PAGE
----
Written by Hadi Bah    PDF Print E-mail
Sierra Leone, not Goree Island or Elmina Castle is star of US television documentary
News - Discover Sierra Leone
Though not a top destination for so-called “slave tourism,” Sierra Leone has been the only African country featured in “The African Americans: Many Rivers to Cross,” an ongoing American public television series about the Atlantic Slave Trade. Elmina Castle in Ghana, a major attraction, was not even mentioned. And UNESCO World Heritage site Goree Island in Senegal only received a mention because it is sponsor of the series. 

Bunce IslandBut Sierra Leone’s connection to human bondage dominated Episode 1 of the six-hour, six-part documentary series which began on Oct. 22 and will end on Nov. 26.  To acquaint his audience with what slaves had to endure from the moment they were captured to when they were loaded onto ships for the Middle Passage, Henry Louis Gates, Jr.  a Harvard professor, writer and presenter traveled to Port Loko and Bunce Island.

In small town hall type meetings in Port Loko, Gates engaged residents about African participation in the slave trade. Participants admitted that neither skin color nor tribal affiliation prevented people from being sold down the Port Loko creek into slavery. One villager said that his forebears at one time had 500 slaves.

On the ghostly ruins of Bunce Island, Isatu Smith conducted Gates on a tour of the living conditions of the slaves before they were branded with hot irons (letter S to imply they came from Sierra Leone) and shipped abroad. Amidst all the human suffering, the Europeans on Bunce Island lived in a two-story mansion and even enjoyed some golf.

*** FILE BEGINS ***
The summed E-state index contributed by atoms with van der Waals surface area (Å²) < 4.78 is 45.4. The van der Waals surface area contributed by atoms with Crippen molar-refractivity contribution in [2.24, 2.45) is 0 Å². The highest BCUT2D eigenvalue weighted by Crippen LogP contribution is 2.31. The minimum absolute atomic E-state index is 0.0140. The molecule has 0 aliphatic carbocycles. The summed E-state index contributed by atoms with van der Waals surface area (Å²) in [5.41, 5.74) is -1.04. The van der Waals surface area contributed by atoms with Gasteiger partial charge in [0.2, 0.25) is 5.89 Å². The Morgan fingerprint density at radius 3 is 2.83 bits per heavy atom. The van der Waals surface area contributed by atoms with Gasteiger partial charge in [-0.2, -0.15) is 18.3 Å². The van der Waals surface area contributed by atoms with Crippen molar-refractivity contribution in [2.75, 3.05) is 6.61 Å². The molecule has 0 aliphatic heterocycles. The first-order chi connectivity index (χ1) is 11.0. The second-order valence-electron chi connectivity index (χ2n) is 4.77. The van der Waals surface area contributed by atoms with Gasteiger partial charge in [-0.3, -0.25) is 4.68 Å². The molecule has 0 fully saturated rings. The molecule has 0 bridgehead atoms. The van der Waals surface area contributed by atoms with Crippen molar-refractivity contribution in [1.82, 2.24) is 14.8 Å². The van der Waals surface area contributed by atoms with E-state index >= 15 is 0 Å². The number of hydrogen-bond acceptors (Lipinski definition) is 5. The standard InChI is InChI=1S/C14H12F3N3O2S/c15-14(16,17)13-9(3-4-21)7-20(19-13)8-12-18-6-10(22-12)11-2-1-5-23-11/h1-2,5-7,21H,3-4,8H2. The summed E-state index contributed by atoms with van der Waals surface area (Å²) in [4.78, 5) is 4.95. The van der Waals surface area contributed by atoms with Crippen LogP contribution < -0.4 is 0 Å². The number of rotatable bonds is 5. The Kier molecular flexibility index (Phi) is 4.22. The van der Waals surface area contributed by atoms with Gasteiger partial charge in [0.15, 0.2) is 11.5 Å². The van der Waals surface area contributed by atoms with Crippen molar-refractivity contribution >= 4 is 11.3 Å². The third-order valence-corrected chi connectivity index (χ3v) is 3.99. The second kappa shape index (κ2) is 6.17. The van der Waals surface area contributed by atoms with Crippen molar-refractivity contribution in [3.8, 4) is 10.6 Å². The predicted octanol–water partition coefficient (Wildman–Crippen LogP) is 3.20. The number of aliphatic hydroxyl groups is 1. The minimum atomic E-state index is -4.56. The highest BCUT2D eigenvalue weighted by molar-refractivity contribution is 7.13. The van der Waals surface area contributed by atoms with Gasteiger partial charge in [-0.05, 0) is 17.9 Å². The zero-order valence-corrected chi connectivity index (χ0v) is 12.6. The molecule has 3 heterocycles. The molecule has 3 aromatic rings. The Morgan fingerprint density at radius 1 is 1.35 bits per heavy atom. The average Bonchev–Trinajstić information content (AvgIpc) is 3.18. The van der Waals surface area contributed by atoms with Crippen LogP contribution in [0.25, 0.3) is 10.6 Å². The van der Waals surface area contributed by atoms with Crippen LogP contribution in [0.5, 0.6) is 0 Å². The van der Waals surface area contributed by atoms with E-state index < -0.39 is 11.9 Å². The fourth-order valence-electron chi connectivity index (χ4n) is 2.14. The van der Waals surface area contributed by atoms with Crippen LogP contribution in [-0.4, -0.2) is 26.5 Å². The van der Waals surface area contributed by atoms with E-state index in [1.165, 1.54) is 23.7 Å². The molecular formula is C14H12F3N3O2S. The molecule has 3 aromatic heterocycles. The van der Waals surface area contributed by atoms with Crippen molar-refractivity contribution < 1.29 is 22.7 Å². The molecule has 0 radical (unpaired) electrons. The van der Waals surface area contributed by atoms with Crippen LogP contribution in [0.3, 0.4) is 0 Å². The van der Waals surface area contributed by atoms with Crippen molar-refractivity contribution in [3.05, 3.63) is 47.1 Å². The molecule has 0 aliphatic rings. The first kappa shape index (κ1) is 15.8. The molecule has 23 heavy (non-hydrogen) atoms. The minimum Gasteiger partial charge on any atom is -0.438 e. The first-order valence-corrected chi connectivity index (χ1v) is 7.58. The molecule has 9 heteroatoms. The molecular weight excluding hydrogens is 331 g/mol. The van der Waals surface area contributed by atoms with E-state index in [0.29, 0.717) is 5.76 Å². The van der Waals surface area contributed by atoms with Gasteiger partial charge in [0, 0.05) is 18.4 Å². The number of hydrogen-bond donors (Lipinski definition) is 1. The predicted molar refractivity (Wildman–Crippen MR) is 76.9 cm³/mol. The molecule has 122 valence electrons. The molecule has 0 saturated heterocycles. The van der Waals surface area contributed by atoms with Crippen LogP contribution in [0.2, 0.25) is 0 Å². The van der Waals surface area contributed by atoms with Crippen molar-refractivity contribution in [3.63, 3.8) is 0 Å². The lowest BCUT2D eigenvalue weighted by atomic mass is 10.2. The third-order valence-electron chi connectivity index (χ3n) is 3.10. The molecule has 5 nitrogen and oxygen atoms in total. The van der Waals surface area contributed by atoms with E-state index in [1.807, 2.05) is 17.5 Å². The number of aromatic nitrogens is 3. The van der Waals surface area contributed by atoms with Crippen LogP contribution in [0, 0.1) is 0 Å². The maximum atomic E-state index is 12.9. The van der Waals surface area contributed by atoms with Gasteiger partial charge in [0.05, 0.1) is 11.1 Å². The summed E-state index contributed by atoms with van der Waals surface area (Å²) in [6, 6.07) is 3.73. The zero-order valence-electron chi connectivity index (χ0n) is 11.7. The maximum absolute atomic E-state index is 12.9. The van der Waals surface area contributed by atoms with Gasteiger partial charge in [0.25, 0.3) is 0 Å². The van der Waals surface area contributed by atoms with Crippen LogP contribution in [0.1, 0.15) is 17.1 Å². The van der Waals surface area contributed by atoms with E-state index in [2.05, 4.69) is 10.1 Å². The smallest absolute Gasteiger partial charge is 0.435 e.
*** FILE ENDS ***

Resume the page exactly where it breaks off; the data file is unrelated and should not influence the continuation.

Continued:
Back in the United States, Gates traces the 250 story of a twelve year old slave girl named Priscilla who was shipped from Sierra Leone and ended up in a South Carolina plantation. Ed Ball, a descendant of Priscilla’s owners gives Gates and the television audience a tour of the plantation and its detailed records.

Those detailed records enabled Thomalind Polite to trace her ancestry through Priscilla to Sierra Leone. According to Gates, Priscilla was just one of 300,000 Sierra Leoneans who were shipped into slavery in the Americas. Watch Episode 1 of the "The African-Americans: Many Rivers to Cross," here.
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